Shared education: Northern Ireland pupils give their opinions
Hundreds of pupils in Northern Ireland have been asked their opinions of the way their schools share classes with pupils from other sectors.
Many of them had never heard of shared education, but some had ideas about how it could be improved.
The survey of 750 pupils, in a range of age groups and school types, was carried out last year.
It was used to feed into the controversial report on Shared Education published this week.
At that stage, most pupils had not heard the term, even though eight out of the 10 post-primary schools were actually taking part in sharing schemes.
Around three quarters of pupils liked the idea of sharing with pupils from a different religion.
More than half thought it would be good to make new friends and a quarter wanted to use sport facilities and computers at the other school.
Three quarters were worried that pupils in the other school might be rough or nasty and half of older pupils worried about having to travel to share classes in a different school.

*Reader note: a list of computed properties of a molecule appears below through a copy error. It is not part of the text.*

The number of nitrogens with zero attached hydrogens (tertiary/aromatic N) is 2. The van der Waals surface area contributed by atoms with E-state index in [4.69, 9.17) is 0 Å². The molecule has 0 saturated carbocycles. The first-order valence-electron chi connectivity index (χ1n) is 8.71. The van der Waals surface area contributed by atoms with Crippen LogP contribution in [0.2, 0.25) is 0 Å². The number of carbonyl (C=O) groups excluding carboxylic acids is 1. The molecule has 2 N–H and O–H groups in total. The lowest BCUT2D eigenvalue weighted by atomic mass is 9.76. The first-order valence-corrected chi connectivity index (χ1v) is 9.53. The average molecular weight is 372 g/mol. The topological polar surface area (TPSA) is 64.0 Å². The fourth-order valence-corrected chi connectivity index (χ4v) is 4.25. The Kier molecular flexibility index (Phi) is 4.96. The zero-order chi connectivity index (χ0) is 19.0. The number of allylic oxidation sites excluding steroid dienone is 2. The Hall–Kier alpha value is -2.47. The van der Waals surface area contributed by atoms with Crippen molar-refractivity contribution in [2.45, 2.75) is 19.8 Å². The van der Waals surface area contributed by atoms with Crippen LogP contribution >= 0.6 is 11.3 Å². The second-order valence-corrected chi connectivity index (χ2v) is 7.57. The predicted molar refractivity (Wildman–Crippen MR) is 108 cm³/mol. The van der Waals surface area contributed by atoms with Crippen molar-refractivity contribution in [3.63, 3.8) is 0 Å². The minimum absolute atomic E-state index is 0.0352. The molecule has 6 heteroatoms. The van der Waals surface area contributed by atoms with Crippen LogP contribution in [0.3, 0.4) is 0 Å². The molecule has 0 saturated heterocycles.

Very few were concerned about mixing with children of another religion, but those who did have worries about it talked about possible sectarianism.
Some grammar school pupils were reluctant to have joint classes with non-grammar schools because they felt academic abilities would be lower.
Non-grammar school children worried that grammar school pupils looked down on them and thought they were stupid.
About half of pupils did not like the idea of pupils from another school coming into their building.
They were worried about overcrowding, potential disruption and the fear that they might not like the attitude or behaviour of the other school's pupils.